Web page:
“Jodie Adams Kirshner brings together a wide cast of those most affected and thereby opens the case of and for Detroit and our other large cities suffering financial strain.”

Jodie Adams Kirshner is well qualified to write such a book on bankruptcy and its broad social effects in America. As a research professor at New York University who also teaches bankruptcy she knows the law. Following her close interviews with seven representative local residents and her detailed investigations in the history of Detroit, she comprehends the complex and far reaching effects of bankruptcy.

Her interviews with Miles, Charles, Robin, Reggie, Cindy, Joe, and Lola move the book out of academia into the real drama and voices of those most involved. Interspersing these colorful and often intimate interviews with history and legal explanation, allows her writing to shine and the readers to care. Here is how she introduces one of her chief sources:

“Miles strode through the streets of Detroit, long-legged and focused, carrying a cup of keys to all the houses he contracted and an envelope of charge cards to cover construction supplies. He had reached his mid-30s with experience and skills and a reputation as a guy who handled stuff, on budget and on schedule. People called to ask for him by name, and he turned down small jobs.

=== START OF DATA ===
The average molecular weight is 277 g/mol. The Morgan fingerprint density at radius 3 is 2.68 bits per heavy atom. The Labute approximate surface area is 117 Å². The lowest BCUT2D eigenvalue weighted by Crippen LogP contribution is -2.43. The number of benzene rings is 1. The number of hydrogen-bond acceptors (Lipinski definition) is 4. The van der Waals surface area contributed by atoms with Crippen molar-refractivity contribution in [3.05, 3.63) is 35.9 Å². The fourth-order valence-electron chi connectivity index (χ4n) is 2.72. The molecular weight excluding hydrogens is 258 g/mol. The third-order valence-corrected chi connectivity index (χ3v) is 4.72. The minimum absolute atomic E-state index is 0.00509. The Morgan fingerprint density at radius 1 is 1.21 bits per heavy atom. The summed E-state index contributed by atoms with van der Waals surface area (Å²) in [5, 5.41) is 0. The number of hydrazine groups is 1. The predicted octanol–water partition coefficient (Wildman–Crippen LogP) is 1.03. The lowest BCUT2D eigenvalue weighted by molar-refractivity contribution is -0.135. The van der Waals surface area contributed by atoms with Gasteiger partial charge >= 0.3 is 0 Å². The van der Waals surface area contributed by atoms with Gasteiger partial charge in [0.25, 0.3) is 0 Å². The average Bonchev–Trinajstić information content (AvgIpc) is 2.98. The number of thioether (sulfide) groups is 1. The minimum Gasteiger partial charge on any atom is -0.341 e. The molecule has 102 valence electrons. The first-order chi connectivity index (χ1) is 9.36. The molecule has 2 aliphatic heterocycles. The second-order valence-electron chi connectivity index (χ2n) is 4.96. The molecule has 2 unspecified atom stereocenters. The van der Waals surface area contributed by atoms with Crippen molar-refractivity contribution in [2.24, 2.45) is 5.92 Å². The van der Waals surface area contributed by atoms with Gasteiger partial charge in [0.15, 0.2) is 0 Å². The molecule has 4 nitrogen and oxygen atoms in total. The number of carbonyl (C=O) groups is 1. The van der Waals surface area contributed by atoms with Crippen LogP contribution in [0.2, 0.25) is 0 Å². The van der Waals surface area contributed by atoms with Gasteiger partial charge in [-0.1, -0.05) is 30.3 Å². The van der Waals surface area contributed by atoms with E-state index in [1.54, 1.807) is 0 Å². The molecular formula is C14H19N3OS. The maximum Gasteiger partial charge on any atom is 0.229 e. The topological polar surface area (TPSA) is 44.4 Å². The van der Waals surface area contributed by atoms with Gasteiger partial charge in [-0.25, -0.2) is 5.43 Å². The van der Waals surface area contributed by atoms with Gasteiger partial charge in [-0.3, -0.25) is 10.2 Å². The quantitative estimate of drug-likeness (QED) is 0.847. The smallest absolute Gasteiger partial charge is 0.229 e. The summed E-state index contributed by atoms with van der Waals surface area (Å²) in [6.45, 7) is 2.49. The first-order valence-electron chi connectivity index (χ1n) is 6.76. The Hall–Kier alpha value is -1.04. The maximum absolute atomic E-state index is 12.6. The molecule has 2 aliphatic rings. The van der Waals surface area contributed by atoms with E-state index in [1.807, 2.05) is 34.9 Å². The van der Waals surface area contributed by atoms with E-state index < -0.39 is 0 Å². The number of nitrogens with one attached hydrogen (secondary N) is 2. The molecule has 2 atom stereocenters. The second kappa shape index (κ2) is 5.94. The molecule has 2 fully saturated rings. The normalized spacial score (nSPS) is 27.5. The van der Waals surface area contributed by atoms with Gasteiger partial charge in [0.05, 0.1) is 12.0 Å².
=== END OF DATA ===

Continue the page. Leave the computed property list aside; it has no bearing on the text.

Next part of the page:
“He had ‘the contracts, the contracts,’ he said, the words tripping off his tongue like a beatbox poet’s. ‘Detroit’s a good thing when it’s going good.’”

Her writing is like cuts to the bone yet enlivens the telling. Without teaching or preaching Kirshner shares a world that cannot be denied. As the Star Tribune declares, “Kirshner pulls back the curtain on the Detroit Renaissance to reveal an alternate African-American universe.”

As Anna Clark points out, “in showcasing people who are persistent, clever, flawed, loving, struggling and full of contradictions, Broke affirms why it’s worth solving the hardest problems in our most challenging cities in the first place.”

Without succumbing to a single point of view, Jodie Adams Kirshner brings together a wide cast of those most affected and thereby opens the case of and for Detroit and our other large cities suffering financial strain. This is a book is worth reading for its essential story as well as its eloquence of style.

Larry Smith is the author of Lake Winds: Poems (2014), Kenneth Patchen: Rebel Poet in America (reprinted 2012), Lawrence Ferlinghetti: Poet-at-Large (1982), and The Thick of Thin: Memoirs of a Working-Class Writer (2017). He is also the publisher at Bottom Dog Press.